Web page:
Qualifying Small Enterprise Scorecard INDICATORS WEIGHTINGS (W) & TARGETS (T) GenericForest Sector Sub-sector specific deviations WTWTWT 4. Skills Development Skills Development spend on Learning Programmes for black employees as percentage of Leviable Amount using the Adjusted Recognition for Gender 252%252% 5. Preferential Procurement 25 Years 0-5 Years Years 0-5 Years 6-10 All enterprises engaged in contracting schemes 5.1 BEE Procurement Spend from all Supplies based on their BEE Procurement Recognition Levels as a percentage of Total Measured Procurement Spend 2540% 50% 2540% 50% Compliance with Industry Codes of Conduct on contracting for the Forest Sector --5Yes
Charter undertakings on skills Strengthen the national framework for skills development Identify scarce, critical and core skills. Conduct skills needs analysis for each sub- sector. Development of appropriate Outcomes Based Unit Standards. Qualifications to match training needs registered with SAQA. Sector wide ABET initiative.
Charter undertakings on skills Strengthen sector capacity for skills development delivery Strengthen capacity of FIETA. Implementation mechanisms for the additional skills development spend. Expand training infrastructure.
Charter undertakings on skills Promote skills development opportunities for youth and new entrants in the Forest Sector Plan for the promotion of forestry as career of choice. Plan for new and enhanced bridging courses. Enhance quality of secondary education in maths and sciences.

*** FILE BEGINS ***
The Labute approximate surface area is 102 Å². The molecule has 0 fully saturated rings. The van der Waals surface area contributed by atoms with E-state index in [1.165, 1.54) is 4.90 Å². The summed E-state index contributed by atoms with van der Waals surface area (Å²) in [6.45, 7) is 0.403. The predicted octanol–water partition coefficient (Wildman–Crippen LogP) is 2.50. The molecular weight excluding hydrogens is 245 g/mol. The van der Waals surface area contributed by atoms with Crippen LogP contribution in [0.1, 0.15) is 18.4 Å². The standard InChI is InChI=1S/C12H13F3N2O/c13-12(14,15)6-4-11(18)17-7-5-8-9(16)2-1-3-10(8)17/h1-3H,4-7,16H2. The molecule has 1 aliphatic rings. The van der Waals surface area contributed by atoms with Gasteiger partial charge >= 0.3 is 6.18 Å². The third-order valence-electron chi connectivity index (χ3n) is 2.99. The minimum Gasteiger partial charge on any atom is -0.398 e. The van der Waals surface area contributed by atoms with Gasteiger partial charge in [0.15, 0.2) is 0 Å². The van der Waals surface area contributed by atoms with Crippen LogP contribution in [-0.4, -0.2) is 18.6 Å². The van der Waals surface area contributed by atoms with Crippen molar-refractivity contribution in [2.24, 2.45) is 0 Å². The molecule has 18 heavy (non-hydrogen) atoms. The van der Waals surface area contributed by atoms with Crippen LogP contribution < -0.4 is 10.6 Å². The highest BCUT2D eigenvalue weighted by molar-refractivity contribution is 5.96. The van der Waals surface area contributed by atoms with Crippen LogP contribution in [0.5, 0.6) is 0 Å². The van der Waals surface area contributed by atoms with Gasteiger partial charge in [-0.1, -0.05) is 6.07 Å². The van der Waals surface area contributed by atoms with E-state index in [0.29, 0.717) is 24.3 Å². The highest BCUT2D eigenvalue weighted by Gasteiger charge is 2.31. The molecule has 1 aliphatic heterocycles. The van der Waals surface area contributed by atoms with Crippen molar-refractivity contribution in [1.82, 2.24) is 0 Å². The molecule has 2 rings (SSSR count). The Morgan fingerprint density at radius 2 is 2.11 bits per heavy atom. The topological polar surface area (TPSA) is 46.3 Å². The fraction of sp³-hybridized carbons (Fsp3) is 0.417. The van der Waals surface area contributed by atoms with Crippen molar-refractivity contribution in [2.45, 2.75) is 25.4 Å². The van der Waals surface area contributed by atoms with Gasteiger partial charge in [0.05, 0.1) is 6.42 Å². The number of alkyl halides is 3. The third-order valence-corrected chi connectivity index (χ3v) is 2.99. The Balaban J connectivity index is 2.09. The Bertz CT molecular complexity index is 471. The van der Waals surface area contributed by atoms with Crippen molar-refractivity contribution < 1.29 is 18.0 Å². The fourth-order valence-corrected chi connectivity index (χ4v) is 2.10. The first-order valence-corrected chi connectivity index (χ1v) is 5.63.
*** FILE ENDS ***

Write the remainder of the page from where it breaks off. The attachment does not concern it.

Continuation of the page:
Potential outcomes resulting from the charter Weighted black ownership profile of 30% for the sector as a whole within 10-years (skills critical) Weighted black women ownership profile of 12.6% for the sector within 10-years (skills critical) Afforestation of ha over the next ten years, mostly in the Eastern Cape and KwaZulu-Natal through black owned forestry enterprises (skills critical) Annual expenditure of R112 million in enterprise development that will result in approx 650 new jobs and new small businesses annually (skills critical) Increased participation of black people in forestry value adding industries, such as sawmilling, paper production and charcoal production (skills critical)
Potential outcomes resulting from the charter Annual spending on skills development sufficient to add about new learners into the tertiary education system, and more than double this number of other trainees and learners at lower educational levels Effective and representative structures for the forest industry Good practices in contracting and employment throughout the Forest Sector All outcomes will be realized provided that skills development and community readiness has been attained